Saturday, September 8, 2012

And Then A Miracle Occurs...

In every story your protagonists (and antagonists) will face problems that need to be solved. How it gets solved matters to the storyteller.

For instance, the antagonist may have on his desk a big red button marked, "Destroy The Earth" that sits alongside another big green button marked, "Release Imprisoned Protagonist." Boy is it embarrassing when he gets those two mixed up. What's most embarrassing to the storyteller is that the reader doesn't find out until AFTER the antagonist pushes the wrong button that the he is red-green color blind.

The problem for the antagonist is knowing which button to push. The problem for the storyteller is justifying to the reader why the antagonist would have such a stupid set of buttons on his desk.

In olden days, an actor playing the role of a god (deus) would be lowered by a crane (machina) onto the stage whereupon he would tie up all the loose threads of the story. This storytelling device has a name Deus Ex Machina. If you're going to do this, you have to have the crane tested beforehand. Its gears cannot squeak and the wires holding the actor aloft need to be hidden.

In olden days, revising a story was a Big Deal. You'd have to slaughter a new sheep for a fresh piece of parchment then recopy the scroll. Or if you used a typewriter, adding pages in the early parts of the story threw off your page numbers.

Nowadays, not so much.

I was reading this post just now wherein J.M. Van Horn complains about a specific instance of a badly executed Deus Ex Machina. I'm a bit sympathetic toward the unnamed writer whose clumsiness justifiably earned Mr. Van Horn's wrath. We all find ourselves written into a corner from time to time and wonder how to get out. You get out with a word processor that adds foreshadowing scenes earlier in the narrative.

As I commented there, it is not hard to insert a few scenes to introduce the Deus Ex Machina. If you're going to say, "and then a nuclear war started" in the 3rd act, you'd better foreshadow it or you'll earn MY wrath as a 3rd act fail. Adding that foreshadowing isn't particularly hard to do. Just write a couple scenes to introduce the character, then insert them into early chapters.

The foreshadowing scenes can be used to heighten tension. Consider Agatha Christie’s “Nemesis.” Miss Marple faces a deadly confrontation with the murderer at the end of the story. Since Marple is a little old lady in her pajamas, she can hardly use ninja kung fu to protect herself. She is a cozy detective. She cannot be an action hero (unlike Sherlock Holmes). She needs a hard-boiled detective to lend her some muscle to subdue the murderer.

Easy. Add a private-eye with a gun who steps out of the shadows.

If Christie introduces the private-eye right there at the end, it constitutes a clumsy Deux Ex Machina fail. But she didn't. She introduced the private investigators--two of them--in the first act. At the beginning of any mystery, there's always going to be a bunch of suspicious looking characters the reader is looking at and wondering whodunit. So, Christie adds two more. Perfect.

Now, it gets better. Instead of just providing a pair of hot gats and hard fists, Christie makes these private investigators right proper red herrings. After introducing these two women Christie shows these two stay close to one another and seem always to be conspiring about something. ("Are they lesbians?" the reader wonders. Or vengeful school chums of the murdered girl?) Moreover, these two suspicious looking characters are following Miss Marple.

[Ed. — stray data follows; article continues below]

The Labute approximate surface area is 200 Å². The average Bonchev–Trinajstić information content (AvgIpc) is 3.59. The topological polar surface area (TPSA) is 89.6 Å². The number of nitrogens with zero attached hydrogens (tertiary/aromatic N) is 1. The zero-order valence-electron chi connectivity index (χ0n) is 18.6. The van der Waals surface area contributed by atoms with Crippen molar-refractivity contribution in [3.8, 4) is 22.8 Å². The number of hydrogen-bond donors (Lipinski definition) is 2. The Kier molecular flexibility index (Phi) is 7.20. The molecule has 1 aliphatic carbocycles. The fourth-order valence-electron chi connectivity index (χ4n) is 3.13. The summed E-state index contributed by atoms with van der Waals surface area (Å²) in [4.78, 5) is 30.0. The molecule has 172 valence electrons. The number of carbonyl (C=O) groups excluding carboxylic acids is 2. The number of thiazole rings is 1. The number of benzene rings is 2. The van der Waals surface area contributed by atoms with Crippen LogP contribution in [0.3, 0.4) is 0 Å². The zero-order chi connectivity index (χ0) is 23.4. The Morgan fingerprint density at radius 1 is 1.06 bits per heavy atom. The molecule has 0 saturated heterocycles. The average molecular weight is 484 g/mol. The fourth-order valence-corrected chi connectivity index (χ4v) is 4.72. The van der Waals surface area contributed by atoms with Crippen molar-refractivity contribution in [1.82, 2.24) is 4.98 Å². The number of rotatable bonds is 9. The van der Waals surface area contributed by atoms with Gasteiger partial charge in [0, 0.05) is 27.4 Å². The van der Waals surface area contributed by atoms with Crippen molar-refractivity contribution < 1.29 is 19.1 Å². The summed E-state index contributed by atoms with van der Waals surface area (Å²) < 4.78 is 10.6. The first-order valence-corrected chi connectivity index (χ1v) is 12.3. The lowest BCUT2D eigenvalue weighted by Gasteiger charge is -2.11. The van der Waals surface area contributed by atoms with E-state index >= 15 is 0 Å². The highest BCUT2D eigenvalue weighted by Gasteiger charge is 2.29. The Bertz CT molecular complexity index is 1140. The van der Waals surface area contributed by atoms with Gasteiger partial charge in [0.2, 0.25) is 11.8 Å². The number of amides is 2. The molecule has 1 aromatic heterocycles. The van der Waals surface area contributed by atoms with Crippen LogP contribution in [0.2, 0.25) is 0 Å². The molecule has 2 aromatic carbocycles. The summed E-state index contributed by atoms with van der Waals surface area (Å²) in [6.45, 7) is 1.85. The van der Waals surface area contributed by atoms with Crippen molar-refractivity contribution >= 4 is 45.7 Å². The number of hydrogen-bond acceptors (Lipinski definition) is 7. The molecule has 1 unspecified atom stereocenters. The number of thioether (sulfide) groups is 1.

This is what I like best about fiction, showing the reader something that has two equally plausible explanations: Private Eyes and Murder Suspects can do the same things for completely different reasons. Only you the writer keep one of those explanations carefully hidden or unexpected. FEMALE private eyes? That's man's work! Nobody would expect FEMALE private eyes!

Note that Christie has turned a potential clunk in the 3rd act into a delightful surprise. How much work did it take to write? Not much. Just a few scenes here and there. With a word processor, you don't have to worry about parchment or retyping pages.

This is where the writer's creativity manifests itself. Christie could have put Sam Spade or Mike Hammer on the bus at the outset of the tale to provide hard fists and a hot gat, but she added  girls with guns. Everybody likes girls with guns. And everyone likes more red herrings at the outset of a whodunnit.

When you see an obvious Deus Ex Machina in a story, I believe it is a lack of storytelling skill or bad (nonexistent) editing. Just revise the earlier chapters to foreshadow the appearance of the unexpected character who solves a big problem in the 3rd act. Shame on the editor who doesn't insist upon this.

When Christie did it, she used two female private investigators. Your story may work completely differently. Your SF novel may require an alien who beams in at the last minute with a BFG-9000 and an intergalactic arrest warrant. OK, just remember that he doesn't have to be introduced to the reader as a galactic crime-fighter. He can be introduced to the reader as an annoying clerk who is insistent that the TPS report go out with its cover sheet. Or maybe an insistent process server the protagonist has been avoiding.

And maybe the BFG-9000-weilding alien has some completely different agenda, but its appearance gives the protagonist what she needs to gain the upper hand with the antagonist. This is where your creativity has a chance to shine. Go for it!

1 comment:

  1. I was familiar with the term, "Deus Ex Machina" but not its origins. Thanks!


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